Kelly Stamps: $20,703 (May 2021)

Kelly Stamps is a YouTuber who films videos about minimalist-lifestyle and personal-development.

She received her first AdSense paycheck for $52 in September 2019.

Stamps broke down her monthly YouTube ad earnings for 2021 (Insider verified her earnings with documentation she provided):

  • January: $11,134
  • February: $13,959
  • March: $15,562
  • April: $12,369
  • May: $20,703

“It’s crazy how with my computer, and some WiFi, and my cell phone, I can make an entire living,” she said. “I thought it would be temporary and never my full-time job.”

Nate O’Brien: $14,600 (May 2021)

Nate O’Brien is a YouTuber who makes videos about personal finance, investing, and business.

In 2017, he began uploading videos to YouTube. He had approximately 1.1 million subscribers when he spoke with Insider in June 2021.

“It definitely had a lot more potential than I expected, because I didn’t imagine finance YouTube or finance influencers would explode to this level,” O’Brien said in a statement. “I thought maybe the cap would be 100,000 subscribers for finance YouTubers.”

O’Brien detailed how much his channel earned through the Partner Program in 2021. Insider confirmed his earnings with the following documentation:

  • January: $54,600 (2.7 million views)
  • February: $39,200 (1.7 million views)
  • March: $31,500 (1.6 million views)
  • April: $25,700 (1.2 million views)
  • May: $14,600 (680,000 views)

Overall, from from May 2020 to May 2021, his channel’s estimated revenue earned through YouTube’s Partner Program was about $444,000, according to documentation he provided.

Tiffany Ma: $5,700 (April 2021)

Tiffany Ma is a full-time social media influencer with 1.8 million YouTube subscribers.

She started her channel in 2010, and several of her videos have over 1 million views. Her most watched videos include a 2016 school survival guide (7.6 million views), a 24-hour food challenge (3.6 million views), and a 24-hour pregnant challenge (2.9 million views).

Ma earns money from her YouTube channel every month through Google ads that play in her videos, affiliate marketing, brand sponsorships (her main source of income), and her Shopify store, where she sells used clothing.

Ma detailed how much her channel earned from Google-placed ads through the Partner Program in 2021. Insider confirmed her earnings using the following documentation:

  • January: $4,500
  • February: $11,500
  • March: $10,500
  • April: $5,700

“To really optimize your audience, I think YouTubers should definitely put three to four ads within a video,” Ma said.

Charlie Chang: $23,300 (March 2021)

After his YouTube channel was accepted into the Partner Program last year, Charlie Chang realized it could be a business.

In April 2020, he shifted away from real estate content and toward personal finance videos after finding success with videos about trending topics such as stimulus checks.

“Luckily, I had the right type of content to actually be ranked in searches and that really grew my channel,” Chang said in an interview with Insider.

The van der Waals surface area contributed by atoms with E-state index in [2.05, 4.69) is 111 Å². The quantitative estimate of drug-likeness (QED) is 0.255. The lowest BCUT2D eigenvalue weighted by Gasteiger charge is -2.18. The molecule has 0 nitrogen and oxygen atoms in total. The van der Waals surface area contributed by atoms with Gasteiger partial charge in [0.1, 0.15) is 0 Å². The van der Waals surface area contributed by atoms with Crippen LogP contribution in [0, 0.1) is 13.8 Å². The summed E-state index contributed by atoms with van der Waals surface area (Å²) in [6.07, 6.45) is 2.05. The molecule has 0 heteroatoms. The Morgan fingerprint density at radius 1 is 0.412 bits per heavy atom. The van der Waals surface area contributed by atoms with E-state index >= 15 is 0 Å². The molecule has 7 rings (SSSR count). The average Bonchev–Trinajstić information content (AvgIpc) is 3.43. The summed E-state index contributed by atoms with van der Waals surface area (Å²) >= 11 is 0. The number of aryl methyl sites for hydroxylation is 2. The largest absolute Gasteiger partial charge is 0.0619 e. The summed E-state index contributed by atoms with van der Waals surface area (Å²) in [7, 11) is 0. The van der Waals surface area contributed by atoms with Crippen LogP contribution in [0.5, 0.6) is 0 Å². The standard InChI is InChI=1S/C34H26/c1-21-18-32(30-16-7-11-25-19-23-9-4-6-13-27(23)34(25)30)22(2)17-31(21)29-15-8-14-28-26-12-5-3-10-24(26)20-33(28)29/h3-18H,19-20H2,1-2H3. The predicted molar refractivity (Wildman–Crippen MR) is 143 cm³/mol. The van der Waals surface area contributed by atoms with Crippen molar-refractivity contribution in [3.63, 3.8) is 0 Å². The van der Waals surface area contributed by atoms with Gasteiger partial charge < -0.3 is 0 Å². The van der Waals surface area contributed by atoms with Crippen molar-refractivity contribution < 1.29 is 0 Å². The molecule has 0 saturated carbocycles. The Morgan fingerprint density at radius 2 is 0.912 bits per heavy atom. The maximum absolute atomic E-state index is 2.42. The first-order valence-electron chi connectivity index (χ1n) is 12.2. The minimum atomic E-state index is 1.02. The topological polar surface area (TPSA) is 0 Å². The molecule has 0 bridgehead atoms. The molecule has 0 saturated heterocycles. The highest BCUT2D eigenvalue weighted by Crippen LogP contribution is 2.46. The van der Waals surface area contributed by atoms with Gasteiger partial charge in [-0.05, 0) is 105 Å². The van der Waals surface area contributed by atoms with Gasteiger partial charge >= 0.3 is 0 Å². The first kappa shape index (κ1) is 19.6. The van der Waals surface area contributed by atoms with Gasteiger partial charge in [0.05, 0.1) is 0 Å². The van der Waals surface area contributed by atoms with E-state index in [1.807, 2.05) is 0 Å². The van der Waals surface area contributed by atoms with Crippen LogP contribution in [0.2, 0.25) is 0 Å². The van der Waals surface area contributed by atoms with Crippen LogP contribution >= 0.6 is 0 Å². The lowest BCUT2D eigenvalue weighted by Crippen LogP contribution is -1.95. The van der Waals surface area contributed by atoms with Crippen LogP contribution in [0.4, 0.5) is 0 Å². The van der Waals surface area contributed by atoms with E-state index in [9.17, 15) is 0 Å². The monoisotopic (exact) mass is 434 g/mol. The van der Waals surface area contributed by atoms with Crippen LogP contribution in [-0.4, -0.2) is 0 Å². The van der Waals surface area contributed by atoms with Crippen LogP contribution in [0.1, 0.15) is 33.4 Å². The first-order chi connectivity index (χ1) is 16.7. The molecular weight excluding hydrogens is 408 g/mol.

When Chang spoke with Insider in April 2021, his YouTube channel had nearly 350,000 subscribers.

Chang’s two main sources of income are usually money earned from advertisers: both through YouTube’s Partner Program (where Google places ads in videos and pays creators a cut) and brand sponsorships negotiated by Chang himself.

Chang detailed how much his YouTube channel has earned so far from Google-placed ads through the Partner Program in 2021. Insider confirmed his earnings using documents provided by Chang:

  • January: $34,900
  • February: $33,200
  • March: $23,300

Chang edits most of the videos on his main channel, and he also hired a video editor to help him produce content for two new YouTube channels he is building.

Marissa Lyda: $1,200 (February 2021)

Marissa Lyda is a full-time YouTube creator who focuses on budgeting and motherhood. In 2016, she launched her YouTube channel.

Lyda’s YouTube channel has gained approximately 1,000 new subscribers since speaking with Insider in March 2021, when she had approximately 52,000 subscribers.

She makes the majority of her money as a YouTube creator from brand sponsorships, ads placed in her videos through YouTube’s Partner Program, affiliate marketing, and the sale of a budget template on Etsy.

Her YouTube channel earned $15,700 in 2020 from ads through the Partner Program. (An insider confirmed her earnings using documentation supplied by Lyda.)

She revealed how much money her channel had made in the previous two months in March 2021:

  • January: $1,400
  • February: $1,200

Instead of relying on what she’ll earn each month from her online business, Lyda built out a reserve within her business checking account so that she can pay herself a steady salary each month and stay within her budget.

Meghan Pruitt: $82 (February 2021)

Pruitt started her YouTube channel in 2018, and her most popular videos include a prom “get ready with me” video with over 430,000 views and a college-apartment move-in vlog with 60,000 views.

On YouTube, Pruitt is known as a “nano” influencer.

When Pruitt spoke with Insider in March 2021, her YouTube channel had nearly 6,800 subscribers.

Pruitt’s YouTube channel earned $1,920 with 744,000 views in 2020. With screenshots of her analytics dashboard, Insider confirmed her earnings.